Which begs the question, how are we to read the Bible? Especially if what we're reading may not be true but filled with authorial largesse more concerned with great story telling than historical accuracy. Which hits at the nub of the problem as any new discovery may conflict with our own private interpretations of a very complex book we know as the Bible. A book spoken, sung, and much later written, by burdened story tellers wishing to convey how God came to them and spoke to their hearts redemptive truths. Truths that required telling - whether it was wanted or not. Perhaps at story teller's own peril or community standing. And, unlike modern day storytelling, the ancients weren't particularly worried about facts, more probably because of their mindset, and just as likely because there were no resources to verify them as there is today in our digital age of "ready online information." As such, biblical story tellers were not buttoned down by the convention of historical accuracy. Rather, they were more concerned in telling of God's great passion, burden, and heart, by using whatever conventions they could to drive home the point which the Lord had so placed upon their heart.
So when we, as modern day readers, come to this very ancient process of oral tradition that was much, much later written down and then imperfectly preserved through the long centuries of personal and national disruption created by ethos wars, cultural exiles, and civil disobedience, we should not expect a "Star Trek type of Bible" dropped out of the sky into our lap to read unmarred by the many disjointed personalities, events, past traditions, and interpretations of the ancient story tellers. To read the Bible is to try to read, and interpret, its narrative while holding in abeyance its many anachronisms, which are no threat to God or His Word. Thought they may be to us and our biblical systems and doctrines which we have built upon select readings of the Bible's "airs and atmospheres." For the scholar, as for the biblical reader in general, the trick is to read its center, and there find God's message of redemption. Of personal sacrifice and love for a creation and for mankind gone off track because of sin and desire. Its spiritual message is deep, and wide, and pregnant with meaning for the empty lives we would live without the presence of our kind Lord and almighty Saviour.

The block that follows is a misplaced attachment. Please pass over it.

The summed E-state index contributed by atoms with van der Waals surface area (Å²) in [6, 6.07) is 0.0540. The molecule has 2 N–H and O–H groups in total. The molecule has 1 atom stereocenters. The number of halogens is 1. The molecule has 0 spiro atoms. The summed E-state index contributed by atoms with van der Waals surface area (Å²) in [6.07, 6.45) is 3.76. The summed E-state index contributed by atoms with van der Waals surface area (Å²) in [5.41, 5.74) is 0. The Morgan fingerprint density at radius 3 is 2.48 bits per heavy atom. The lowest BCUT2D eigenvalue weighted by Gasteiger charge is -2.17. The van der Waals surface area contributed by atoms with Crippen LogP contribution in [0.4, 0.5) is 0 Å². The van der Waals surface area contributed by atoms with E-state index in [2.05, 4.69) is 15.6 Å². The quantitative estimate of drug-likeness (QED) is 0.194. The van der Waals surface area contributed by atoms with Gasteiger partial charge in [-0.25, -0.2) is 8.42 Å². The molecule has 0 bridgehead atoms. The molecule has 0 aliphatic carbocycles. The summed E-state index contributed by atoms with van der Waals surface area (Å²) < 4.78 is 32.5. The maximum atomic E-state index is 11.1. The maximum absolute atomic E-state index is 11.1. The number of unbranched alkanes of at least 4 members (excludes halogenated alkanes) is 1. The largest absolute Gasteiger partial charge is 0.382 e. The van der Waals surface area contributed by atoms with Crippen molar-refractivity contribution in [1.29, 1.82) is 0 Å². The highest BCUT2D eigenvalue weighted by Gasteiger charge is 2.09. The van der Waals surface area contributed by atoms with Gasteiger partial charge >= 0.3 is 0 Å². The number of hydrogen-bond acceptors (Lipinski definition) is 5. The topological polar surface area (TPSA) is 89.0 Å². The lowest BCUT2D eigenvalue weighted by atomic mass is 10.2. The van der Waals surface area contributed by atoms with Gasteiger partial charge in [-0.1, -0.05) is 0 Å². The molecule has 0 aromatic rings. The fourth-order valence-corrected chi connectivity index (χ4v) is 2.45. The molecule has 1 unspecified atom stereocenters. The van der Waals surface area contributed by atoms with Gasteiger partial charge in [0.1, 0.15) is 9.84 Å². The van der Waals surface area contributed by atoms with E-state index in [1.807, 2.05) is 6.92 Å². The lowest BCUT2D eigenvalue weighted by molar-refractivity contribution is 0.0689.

With that said, here are four articles, or reference links, which you may further explore as related to this topic. The first is the finding itself. The second by Huff Post is written as sensationalism journalism... else, "who would ever want to read about the dry dusty topic of archaeology anyway!?" The third article is from Peter Enns who we regular follow for his level-headedness. And the fourth, and final article, is from an inerrant reading of the Bible as it tries to piece together its meaning for inerrancy (which, in my opinion, typically rearranges the facts to better line up with a more evangelical reading of the Bible, of which the magazine Christianity Today is a mouthpiece for).
As alway, Peace in the name of our Incarnate Lord Jesus,
As alway, Peace in the name of our Incarnate Lord Jesus,
February 21, 2014
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Introduction of Domestic Camels to the
Southern Levant: Evidence from the Aravah Valley
Tel Aviv University, Vol. 40, 2013, 277–285